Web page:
Final Report
Our Work
Regional Offices
Agreements & Norms
Finantial Information
Balance TRC
Sessions with Institutions
International Seminar
Public Hearings
Disappeared persons
Photograph Project
Photo & Video Gallery
Press Releases
  Speeches in Public Hearings

Press Conference on the First TRC Public Hearings

Speech by TRC President

Journalist Ladies and Gentlemen,

Next Monday April 8th the Truth and Reconciliation Commission will start the public hearings program, a central element of our work plan mainly aimed, as we have already explained in several occasions, to pay attention and show respect to the victims of human rights abuses.

We have chosen the Department of Ayacucho as a stage to begin this cycle of hearings for easily understandable reasons. As we know, it is the area that was most affected by violence in the country in past decades.

Before starting these activities, we have considered it important to hold this meeting with the press. We will do the same with Ayacucho’s journalists next Saturday, to briefly explain the purpose and character these public hearings will have and also to ask you help us convey the message of respect to others’ grief and the invitation to solidarity we wish to convey to all Peruvian society.

Why Public Hearings?
This is the first time a Truth Commission or similar entity holds public hearings on human rights in Latin America. Neither Argentina or Chile, neither El Salvador or Guatemala, just to name some well-known cases, held sessions in which the victims or their families publicly exposed the facts of violence as they had suffered them and as they remember them. In our case, it will be done in this way. Commissioners will listen to these narratives, undoubtedly horrifying, and the whole of society will participate from these hearings through us.

We must point out that according to the decree that created the TRC, it is legally authorized, but not obliged to carry out these sessions. Hence, the commissioners have the power to organize them and carry them out. We have assumed this legal power is a true moral obligation that is shown in our work plan. The reason is very clear. We are convinced that our main duty is to pay attention to the victims and we understand that they have not only suffered physical aggression but also have been stripped off their dignity.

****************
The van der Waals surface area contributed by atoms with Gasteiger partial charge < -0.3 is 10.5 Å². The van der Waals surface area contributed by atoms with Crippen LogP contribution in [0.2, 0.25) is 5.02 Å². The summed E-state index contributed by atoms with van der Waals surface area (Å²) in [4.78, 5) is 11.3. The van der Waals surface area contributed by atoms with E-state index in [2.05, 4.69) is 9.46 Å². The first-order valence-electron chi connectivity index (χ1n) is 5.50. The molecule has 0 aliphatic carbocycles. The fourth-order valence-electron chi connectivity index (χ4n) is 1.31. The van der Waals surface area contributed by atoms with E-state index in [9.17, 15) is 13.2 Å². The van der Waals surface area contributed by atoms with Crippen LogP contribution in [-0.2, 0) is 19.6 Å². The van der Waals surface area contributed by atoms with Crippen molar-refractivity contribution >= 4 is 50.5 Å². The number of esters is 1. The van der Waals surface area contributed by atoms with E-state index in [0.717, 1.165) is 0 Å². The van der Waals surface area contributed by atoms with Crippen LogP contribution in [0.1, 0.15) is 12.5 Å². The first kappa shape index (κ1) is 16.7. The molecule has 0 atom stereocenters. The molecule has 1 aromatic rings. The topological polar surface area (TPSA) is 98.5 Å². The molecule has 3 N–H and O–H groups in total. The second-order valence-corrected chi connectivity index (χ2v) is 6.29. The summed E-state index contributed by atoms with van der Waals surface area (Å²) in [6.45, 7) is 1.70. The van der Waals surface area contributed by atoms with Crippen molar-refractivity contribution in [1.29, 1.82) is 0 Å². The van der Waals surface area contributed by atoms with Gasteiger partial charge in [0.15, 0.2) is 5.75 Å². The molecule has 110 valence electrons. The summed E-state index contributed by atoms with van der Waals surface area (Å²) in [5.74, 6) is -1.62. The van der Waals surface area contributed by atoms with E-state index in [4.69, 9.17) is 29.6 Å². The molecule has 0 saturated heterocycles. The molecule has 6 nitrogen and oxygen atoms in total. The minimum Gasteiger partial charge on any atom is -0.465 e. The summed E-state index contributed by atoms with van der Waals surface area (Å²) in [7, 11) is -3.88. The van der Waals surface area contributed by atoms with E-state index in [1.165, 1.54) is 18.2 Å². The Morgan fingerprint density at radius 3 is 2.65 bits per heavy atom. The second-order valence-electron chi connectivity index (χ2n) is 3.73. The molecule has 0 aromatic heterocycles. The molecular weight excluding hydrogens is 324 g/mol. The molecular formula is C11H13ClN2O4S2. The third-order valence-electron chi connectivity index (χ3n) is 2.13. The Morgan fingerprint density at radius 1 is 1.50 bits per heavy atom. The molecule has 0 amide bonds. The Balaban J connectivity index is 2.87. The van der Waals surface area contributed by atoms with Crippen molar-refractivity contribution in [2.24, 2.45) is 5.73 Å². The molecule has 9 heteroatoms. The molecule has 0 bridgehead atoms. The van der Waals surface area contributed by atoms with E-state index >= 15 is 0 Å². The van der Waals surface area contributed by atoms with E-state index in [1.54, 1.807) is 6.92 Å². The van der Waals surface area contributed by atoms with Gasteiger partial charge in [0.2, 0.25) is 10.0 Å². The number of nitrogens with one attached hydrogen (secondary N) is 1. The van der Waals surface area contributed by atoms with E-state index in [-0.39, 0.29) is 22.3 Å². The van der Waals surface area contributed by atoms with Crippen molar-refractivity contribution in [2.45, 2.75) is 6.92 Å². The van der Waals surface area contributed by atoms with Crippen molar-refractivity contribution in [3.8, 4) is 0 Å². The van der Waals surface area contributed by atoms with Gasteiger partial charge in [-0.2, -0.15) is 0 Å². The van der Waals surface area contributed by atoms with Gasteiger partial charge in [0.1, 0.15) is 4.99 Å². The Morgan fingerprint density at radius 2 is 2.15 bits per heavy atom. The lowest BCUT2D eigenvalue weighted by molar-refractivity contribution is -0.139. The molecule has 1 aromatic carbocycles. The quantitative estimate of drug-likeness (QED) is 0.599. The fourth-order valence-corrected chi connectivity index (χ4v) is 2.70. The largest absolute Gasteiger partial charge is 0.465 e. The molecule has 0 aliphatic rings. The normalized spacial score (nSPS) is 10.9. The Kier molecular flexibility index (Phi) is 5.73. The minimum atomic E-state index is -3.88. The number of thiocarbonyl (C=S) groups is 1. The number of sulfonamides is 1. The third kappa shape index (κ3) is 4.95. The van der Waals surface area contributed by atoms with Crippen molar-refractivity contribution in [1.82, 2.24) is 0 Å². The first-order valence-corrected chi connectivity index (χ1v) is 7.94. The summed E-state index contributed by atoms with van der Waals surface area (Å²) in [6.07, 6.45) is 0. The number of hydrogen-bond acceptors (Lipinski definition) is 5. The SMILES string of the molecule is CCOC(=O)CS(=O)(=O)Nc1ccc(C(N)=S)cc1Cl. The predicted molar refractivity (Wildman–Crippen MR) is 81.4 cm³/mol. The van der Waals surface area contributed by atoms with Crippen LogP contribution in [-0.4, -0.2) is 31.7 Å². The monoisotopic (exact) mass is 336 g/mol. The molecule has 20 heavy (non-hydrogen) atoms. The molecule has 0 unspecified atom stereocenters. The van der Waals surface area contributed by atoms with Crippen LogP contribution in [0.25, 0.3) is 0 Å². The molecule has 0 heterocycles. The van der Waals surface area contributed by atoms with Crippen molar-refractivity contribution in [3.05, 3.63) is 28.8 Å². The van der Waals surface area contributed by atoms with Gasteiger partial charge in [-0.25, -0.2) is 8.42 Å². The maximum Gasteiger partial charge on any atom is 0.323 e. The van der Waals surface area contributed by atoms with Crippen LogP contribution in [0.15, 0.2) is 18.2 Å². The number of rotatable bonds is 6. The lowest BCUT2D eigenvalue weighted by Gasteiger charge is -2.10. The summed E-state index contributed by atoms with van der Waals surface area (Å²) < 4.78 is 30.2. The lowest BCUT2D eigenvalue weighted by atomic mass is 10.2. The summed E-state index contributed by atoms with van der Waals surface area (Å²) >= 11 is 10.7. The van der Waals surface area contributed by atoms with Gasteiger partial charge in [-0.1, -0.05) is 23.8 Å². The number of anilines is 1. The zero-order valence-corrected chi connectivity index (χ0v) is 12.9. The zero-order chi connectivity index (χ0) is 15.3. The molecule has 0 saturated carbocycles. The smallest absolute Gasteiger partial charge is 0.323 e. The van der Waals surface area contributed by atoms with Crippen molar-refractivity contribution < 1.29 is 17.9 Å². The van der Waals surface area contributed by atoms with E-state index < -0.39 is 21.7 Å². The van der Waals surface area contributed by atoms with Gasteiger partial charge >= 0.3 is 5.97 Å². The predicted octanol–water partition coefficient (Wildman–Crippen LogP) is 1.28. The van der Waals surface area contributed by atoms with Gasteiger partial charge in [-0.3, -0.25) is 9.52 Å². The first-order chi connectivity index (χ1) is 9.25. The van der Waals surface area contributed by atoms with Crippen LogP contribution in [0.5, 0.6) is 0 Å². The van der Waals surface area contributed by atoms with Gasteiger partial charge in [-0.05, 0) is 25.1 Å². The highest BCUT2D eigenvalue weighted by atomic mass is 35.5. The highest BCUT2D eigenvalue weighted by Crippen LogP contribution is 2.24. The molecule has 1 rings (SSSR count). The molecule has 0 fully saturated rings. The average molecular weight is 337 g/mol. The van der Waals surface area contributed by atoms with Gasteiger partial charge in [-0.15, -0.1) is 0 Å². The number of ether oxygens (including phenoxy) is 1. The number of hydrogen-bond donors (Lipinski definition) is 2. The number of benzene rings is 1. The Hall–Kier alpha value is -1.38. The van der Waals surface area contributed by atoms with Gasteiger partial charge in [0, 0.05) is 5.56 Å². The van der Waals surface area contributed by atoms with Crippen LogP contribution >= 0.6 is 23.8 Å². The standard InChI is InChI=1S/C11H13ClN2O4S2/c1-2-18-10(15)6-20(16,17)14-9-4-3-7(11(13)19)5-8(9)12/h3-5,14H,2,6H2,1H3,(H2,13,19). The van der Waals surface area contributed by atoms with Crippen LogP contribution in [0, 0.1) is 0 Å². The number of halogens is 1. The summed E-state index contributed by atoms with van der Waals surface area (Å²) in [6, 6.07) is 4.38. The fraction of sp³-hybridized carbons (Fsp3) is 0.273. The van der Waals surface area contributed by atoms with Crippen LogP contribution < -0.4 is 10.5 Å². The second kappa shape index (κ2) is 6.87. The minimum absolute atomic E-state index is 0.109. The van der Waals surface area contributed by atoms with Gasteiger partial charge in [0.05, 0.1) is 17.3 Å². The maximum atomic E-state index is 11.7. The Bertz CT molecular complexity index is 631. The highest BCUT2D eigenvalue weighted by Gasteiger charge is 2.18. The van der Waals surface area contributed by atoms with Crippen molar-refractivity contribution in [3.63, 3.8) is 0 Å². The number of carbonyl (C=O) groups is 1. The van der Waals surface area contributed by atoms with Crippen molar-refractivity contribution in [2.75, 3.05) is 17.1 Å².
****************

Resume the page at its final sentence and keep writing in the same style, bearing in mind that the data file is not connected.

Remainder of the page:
Many factors have come into this divestiture and one of them is the indifference society showed for decades to the victims’ suffering. Therefore, we understand that listening to them now, giving them the voice denied for so long, allowing them to publicly expose the actions they suffered is one way of giving them social acknowledgment and, thus, giving them back their dignity somehow. These hearings must be, then, understood in relation with the victims. They are a social acknowledgement act and they give them back their voice and dignity. This is how we want you to assume it.

Public hearings and the cases presented in them are not instruments for data to ponder a greater or lesser guilt of regimes or governments. They are not statistic data or tools for political discussion. They are radically human cases and each one of them must be understood as the absolute reality it is: a lost human life, a torn family, a destroyed community. We want you, communicators, to help us make our countrymen and countrywomen understand what we will present in through these public activities.

What is a Public Hearing?
Public hearings are solemn sessions in which commissioners directly receive the testimony of victims of violence or of their families or friends. These sessions are guided by a declaration of principles and will be subject to a protocol that shall highlight their formal character and permit them to follow this sequence: the hearings are not public debates, confrontations and, even less, trials. They are spaces for victims to provide public testimony.